The thrill of being back in the cinema slipped slowly and miserably away… Unhinged starring Russell Crowe is the wrong film at the wrong time
Unhinged Cert: 15, 1 hour 30 mins
For months, anyone who cares about the future of British cinema has been looking forward to Unhinged. Release dates for big blockbusters such as Tenet and Mulan seem to have slipped by the week, although the latest news is that Tenet will be out on August 26.
By comparison, Unhinged – its release finely tuned to coincide with the reopening of most English cinemas this weekend – was a constant and reassuring presence. Not least because it had a proper star, Russell Crowe, in it. How bad could it be?
I began finding out as the red curtains swished back at what was my first visit to the cinema for over four months. Gradually, all my pent-up excitement, all the thrill of being back in the game, slipped slowly and miserably away.
Unhinged was a constant and reassuring presence. Not least because it had a proper star, Russell Crowe (above), in it. How bad could it be?
Not only is Unhinged just plain not very good, it’s also the wrong film at the wrong time, cynically released by distributors clearly hoping that the combination of Crowe’s name and our desperate desire to see something new will bring the paying customers running.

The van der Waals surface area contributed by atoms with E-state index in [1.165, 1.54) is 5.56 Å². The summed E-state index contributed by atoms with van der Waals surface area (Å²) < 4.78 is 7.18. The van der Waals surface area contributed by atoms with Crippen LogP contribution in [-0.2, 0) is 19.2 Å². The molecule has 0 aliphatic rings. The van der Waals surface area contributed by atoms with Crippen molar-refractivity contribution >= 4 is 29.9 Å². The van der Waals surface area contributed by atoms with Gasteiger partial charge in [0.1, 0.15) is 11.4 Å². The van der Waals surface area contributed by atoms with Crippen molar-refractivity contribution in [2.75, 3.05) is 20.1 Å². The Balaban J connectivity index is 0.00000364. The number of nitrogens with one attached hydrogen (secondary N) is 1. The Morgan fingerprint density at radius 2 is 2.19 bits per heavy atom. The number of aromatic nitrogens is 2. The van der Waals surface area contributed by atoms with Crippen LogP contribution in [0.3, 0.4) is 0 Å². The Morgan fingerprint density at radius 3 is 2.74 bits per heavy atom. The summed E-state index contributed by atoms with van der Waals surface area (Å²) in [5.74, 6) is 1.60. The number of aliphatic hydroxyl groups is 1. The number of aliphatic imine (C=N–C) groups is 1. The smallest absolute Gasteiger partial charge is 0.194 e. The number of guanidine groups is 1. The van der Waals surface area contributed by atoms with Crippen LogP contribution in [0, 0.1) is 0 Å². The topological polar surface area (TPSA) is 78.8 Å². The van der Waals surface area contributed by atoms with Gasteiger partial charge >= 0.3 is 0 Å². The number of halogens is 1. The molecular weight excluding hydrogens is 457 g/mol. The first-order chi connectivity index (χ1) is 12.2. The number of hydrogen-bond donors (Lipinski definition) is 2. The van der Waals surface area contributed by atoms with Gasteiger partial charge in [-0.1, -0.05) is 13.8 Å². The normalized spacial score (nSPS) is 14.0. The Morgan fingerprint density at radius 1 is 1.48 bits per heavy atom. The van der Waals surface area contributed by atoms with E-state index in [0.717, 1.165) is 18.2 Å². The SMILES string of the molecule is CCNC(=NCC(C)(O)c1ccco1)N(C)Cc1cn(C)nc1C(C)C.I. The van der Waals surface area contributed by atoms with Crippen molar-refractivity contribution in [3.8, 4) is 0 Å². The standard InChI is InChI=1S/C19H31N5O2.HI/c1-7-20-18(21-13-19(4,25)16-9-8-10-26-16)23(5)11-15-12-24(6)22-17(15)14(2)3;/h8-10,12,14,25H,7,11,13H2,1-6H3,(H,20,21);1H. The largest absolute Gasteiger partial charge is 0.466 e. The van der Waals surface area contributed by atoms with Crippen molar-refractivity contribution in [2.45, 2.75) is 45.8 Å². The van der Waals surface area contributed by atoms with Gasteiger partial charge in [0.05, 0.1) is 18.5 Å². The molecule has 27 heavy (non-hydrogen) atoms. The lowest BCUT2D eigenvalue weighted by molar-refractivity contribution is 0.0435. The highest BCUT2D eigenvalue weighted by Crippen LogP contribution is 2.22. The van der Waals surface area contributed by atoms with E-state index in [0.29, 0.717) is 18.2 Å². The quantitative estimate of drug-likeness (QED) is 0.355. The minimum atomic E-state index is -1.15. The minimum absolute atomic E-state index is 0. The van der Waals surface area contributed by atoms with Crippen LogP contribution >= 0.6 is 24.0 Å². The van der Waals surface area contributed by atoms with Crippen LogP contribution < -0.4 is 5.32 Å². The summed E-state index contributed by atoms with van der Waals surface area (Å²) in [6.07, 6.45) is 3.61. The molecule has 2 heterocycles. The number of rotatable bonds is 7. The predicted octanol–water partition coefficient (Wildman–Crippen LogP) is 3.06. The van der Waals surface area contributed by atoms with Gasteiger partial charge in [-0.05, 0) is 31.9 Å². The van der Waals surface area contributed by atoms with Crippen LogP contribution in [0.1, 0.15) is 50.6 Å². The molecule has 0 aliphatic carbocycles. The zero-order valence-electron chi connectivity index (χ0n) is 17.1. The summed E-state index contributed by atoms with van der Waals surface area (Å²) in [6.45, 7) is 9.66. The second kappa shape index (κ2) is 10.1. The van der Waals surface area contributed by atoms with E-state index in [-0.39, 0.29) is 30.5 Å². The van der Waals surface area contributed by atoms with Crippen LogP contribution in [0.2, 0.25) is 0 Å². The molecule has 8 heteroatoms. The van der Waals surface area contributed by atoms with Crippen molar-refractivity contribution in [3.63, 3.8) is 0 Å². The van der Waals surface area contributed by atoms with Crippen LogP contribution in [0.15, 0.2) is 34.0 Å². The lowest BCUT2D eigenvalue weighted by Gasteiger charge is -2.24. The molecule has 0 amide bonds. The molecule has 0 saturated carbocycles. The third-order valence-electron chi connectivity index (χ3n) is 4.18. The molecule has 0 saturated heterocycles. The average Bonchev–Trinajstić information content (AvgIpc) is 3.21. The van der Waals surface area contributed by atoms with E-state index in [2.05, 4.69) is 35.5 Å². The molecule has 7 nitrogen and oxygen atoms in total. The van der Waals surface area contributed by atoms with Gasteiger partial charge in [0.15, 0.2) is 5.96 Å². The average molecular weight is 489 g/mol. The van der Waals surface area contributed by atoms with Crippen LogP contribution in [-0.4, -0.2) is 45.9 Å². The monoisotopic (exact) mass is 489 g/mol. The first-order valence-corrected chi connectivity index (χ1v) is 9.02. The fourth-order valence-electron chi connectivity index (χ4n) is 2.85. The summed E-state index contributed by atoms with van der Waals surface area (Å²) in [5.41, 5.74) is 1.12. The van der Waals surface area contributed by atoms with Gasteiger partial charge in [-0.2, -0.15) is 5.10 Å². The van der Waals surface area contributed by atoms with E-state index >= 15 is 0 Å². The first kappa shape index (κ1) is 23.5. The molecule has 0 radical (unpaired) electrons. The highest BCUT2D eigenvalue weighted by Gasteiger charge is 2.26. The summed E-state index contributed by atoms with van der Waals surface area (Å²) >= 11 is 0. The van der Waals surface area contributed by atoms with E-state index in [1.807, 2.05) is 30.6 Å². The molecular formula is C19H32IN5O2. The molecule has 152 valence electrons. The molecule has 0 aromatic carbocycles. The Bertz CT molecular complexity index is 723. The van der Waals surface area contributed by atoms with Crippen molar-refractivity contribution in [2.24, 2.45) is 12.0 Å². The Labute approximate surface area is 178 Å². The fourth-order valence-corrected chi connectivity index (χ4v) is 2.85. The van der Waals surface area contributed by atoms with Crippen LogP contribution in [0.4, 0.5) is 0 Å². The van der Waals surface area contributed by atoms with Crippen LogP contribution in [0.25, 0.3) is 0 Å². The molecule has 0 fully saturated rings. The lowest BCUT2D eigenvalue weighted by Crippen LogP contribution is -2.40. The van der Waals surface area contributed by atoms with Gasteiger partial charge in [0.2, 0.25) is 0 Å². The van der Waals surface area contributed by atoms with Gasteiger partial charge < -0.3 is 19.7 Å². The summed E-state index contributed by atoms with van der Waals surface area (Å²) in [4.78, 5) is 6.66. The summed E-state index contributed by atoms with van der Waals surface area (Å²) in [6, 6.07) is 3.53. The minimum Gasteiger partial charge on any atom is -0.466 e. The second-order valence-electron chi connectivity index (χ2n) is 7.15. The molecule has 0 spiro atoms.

Well, save your money.
Unhinged is essentially the 1971 TV movie Duel, but without the style that made its director Steven Spielberg famous and without the menace and unexplained mystery that still makes it compelling viewing today.
Unhinged replaces both with a super-sized Crowe and a steadily mounting body count.
A recently separated and stressed mother is late driving her already anxious son to school. So when she gets stuck behind a pick-up truck at traffic lights that have just turned green, she doesn’t spare the horn. Big mistake.
For what she doesn’t know is that the driver of the pick-up (Crowe) has just murdered what we assume was his ex-wife and new partner and is in no mood to be honked at. And when she doesn’t apologise, Rachel (a poor Caren Pistorius) is in real trouble.
As are her son, divorce lawyer and just about anyone in her phone contacts…
I think you can see where we’re heading for the next very nasty 90 minutes, in a film conspicuous for its complete inability to say anything interesting about mounting anger levels in the modern age. Which, naturally, made me very cross indeed.